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To read a linked version of this README, click here.

Description

Hirb provides a mini view framework for console applications and uses it to improve irb's default inspect output. Given an object or array of objects, hirb renders a view based on the object's class and/or ancestry. Hirb offers reusable views in the form of helper classes. The two main helpers, Hirb::Helpers::Table and Hirb::Helpers::Tree, provide several options for generating ascii tables and trees. Using Hirb::Helpers::AutoTable, hirb has useful default views for at least ten popular database gems i.e. Rails' ActiveRecord::Base. Other than views, hirb offers a smart pager and a console menu. The smart pager only pages when the output exceeds the current screen size. The menu is used in conjunction with tables to offer two dimensional menus.

Install

Install the gem with:

sudo gem install hirb

View Tutorials

Printing Ascii Tables

To print ascii tables from an array of arrays, hashes or any objects:

puts Hirb::Helper::AutoTable.render(ARRAY_OF_OBJECTS)

Hirb will intelligently pick up on field names from an array of hashes and create properly-aligned fields from an array of arrays. See here for examples.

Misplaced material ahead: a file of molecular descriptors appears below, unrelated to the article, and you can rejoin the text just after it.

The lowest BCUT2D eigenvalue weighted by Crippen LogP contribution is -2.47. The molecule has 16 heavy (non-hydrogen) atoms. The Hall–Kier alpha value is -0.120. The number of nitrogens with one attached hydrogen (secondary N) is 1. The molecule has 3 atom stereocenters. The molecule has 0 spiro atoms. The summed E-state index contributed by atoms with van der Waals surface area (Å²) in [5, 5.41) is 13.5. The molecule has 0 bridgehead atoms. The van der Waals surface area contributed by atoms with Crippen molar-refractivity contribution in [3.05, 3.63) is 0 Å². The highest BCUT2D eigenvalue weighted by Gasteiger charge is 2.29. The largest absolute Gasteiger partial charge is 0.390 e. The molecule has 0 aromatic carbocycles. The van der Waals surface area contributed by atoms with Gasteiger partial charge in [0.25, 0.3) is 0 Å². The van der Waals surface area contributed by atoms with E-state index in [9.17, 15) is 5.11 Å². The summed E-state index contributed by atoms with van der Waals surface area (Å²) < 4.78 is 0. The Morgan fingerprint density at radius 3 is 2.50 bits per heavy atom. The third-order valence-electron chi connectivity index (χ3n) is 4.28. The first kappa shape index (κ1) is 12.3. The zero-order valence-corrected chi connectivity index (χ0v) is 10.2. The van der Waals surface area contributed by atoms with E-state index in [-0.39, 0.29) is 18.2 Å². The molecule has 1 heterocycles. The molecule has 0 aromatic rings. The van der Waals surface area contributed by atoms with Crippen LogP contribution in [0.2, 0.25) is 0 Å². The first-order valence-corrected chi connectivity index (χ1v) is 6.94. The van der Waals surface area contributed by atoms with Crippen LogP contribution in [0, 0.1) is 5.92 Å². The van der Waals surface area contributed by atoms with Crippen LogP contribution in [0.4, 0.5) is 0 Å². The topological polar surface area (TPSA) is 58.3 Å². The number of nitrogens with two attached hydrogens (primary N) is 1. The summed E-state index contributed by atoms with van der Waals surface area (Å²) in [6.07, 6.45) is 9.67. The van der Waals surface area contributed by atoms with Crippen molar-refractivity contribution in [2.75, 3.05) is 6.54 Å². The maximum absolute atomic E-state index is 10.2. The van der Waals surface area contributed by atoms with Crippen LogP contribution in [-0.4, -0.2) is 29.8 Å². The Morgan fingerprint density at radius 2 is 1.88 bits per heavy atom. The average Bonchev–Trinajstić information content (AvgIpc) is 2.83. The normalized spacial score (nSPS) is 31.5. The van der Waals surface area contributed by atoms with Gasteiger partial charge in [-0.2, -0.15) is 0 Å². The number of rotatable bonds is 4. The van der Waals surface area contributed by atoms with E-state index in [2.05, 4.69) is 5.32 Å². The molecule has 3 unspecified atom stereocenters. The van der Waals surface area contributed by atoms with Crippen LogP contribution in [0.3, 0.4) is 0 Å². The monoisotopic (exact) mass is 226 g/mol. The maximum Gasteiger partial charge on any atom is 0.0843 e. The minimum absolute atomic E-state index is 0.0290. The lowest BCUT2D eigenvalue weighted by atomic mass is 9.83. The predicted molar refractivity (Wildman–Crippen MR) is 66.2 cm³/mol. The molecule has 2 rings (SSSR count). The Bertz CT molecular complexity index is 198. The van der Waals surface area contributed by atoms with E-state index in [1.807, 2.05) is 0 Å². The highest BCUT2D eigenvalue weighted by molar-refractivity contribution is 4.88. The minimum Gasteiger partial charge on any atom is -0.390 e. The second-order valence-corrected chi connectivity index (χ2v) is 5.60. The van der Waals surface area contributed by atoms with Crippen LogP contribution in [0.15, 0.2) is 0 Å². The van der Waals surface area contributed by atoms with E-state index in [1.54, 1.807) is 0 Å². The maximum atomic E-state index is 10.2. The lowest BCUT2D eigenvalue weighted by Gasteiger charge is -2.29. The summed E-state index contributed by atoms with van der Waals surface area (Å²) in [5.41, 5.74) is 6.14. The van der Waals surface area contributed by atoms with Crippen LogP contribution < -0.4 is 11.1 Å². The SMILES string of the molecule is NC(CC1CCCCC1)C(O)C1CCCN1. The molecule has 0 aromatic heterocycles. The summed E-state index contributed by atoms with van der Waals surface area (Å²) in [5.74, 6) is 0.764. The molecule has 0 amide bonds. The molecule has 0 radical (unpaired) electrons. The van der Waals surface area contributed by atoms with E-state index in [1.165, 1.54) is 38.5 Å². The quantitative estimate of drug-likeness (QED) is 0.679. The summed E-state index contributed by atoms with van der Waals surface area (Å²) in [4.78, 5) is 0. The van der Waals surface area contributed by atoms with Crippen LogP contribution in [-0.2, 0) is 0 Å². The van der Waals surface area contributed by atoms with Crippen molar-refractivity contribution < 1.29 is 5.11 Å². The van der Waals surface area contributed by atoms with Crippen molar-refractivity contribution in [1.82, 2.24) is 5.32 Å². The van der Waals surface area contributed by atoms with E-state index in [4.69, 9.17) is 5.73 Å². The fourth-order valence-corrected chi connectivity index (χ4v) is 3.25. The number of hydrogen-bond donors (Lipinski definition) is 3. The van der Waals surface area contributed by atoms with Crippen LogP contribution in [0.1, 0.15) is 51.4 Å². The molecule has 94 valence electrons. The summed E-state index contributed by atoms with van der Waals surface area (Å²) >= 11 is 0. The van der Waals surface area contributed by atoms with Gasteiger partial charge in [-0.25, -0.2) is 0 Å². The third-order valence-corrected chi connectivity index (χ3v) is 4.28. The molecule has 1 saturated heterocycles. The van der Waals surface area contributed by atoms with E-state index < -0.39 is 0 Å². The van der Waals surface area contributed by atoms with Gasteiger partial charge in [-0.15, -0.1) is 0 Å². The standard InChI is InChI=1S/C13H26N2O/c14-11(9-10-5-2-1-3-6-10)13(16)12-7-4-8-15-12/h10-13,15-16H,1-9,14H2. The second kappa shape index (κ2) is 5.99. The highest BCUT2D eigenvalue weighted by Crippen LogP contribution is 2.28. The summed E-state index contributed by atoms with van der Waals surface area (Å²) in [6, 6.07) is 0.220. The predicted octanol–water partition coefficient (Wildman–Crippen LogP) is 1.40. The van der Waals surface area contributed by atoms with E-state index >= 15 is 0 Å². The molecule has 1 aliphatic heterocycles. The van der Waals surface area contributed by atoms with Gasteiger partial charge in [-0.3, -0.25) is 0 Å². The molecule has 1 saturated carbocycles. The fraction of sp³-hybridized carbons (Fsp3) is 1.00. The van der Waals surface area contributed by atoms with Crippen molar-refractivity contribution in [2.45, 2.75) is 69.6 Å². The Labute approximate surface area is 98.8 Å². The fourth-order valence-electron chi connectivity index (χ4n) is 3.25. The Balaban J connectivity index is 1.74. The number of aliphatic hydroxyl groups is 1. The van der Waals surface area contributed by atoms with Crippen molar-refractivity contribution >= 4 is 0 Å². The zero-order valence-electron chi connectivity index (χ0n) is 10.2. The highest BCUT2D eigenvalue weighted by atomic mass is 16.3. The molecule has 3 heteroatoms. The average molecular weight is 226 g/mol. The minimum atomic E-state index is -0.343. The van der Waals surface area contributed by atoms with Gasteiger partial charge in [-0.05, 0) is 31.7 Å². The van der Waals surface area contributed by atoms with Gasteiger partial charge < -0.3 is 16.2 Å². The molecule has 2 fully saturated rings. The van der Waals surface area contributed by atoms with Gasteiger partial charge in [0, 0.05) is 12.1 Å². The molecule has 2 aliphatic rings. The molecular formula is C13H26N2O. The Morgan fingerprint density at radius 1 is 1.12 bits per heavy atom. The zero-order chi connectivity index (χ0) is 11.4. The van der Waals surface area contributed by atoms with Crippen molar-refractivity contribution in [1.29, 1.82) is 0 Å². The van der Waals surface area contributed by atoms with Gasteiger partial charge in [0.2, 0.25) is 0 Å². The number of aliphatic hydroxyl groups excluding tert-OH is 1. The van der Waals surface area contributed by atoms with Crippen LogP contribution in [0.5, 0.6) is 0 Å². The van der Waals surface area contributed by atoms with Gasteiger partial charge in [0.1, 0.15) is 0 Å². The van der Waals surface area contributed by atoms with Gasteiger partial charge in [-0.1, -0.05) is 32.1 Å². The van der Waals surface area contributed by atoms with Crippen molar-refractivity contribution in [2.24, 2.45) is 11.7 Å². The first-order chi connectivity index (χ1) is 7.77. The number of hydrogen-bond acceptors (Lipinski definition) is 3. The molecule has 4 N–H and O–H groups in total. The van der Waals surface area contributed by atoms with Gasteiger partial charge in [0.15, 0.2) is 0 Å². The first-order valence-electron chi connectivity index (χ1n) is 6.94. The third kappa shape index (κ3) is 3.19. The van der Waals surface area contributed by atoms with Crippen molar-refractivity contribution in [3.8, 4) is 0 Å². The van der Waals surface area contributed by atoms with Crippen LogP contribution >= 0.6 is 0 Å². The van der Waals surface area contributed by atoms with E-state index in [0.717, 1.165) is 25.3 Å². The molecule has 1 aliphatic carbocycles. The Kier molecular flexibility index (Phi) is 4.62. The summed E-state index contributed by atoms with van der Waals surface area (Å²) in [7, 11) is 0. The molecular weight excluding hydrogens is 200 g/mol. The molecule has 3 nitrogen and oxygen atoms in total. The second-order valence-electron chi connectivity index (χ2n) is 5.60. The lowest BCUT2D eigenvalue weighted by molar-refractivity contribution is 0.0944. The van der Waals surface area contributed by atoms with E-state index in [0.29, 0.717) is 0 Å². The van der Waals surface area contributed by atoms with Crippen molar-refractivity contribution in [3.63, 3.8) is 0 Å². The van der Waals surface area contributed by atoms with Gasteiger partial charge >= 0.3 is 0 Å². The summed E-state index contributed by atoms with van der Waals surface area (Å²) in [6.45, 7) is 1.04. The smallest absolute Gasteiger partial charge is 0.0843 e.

Rails Example

Let's load and enable the view framework:

$ script/console
Loading local environment (Rails 2.3.5)
>> require 'hirb'
=> true
>> Hirb.enable
=> nil

The default configuration provides table views for ActiveRecord::Base descendants. If a class isn't configured, Hirb reverts to irb's default echo mode.

>> Hirb::Formatter.dynamic_config['ActiveRecord::Base']
=> {:class=>Hirb::Helpers::AutoTable, :ancestor=>true}

# Tag is a model class and descendant of ActiveRecord::Base
>> Tag.last
+-----+-------------------------+-------------+---------------+-----------+-----------+-------+
| id  | created_at              | description | name          | namespace | predicate | value |
+-----+-------------------------+-------------+---------------+-----------+-----------+-------+
| 907 | 2009-03-06 21:10:41 UTC |             | gem:tags=yaml | gem       | tags      | yaml  |
+-----+-------------------------+-------------+---------------+-----------+-----------+-------+
1 row in set

>> Hirb::Formatter.dynamic_config['String']
=> nil
>> 'plain ol irb'
=> 'plain ol irb'
>> Hirb::Formatter.dynamic_config['Symbol']
=> nil
>> :blah
=> :blah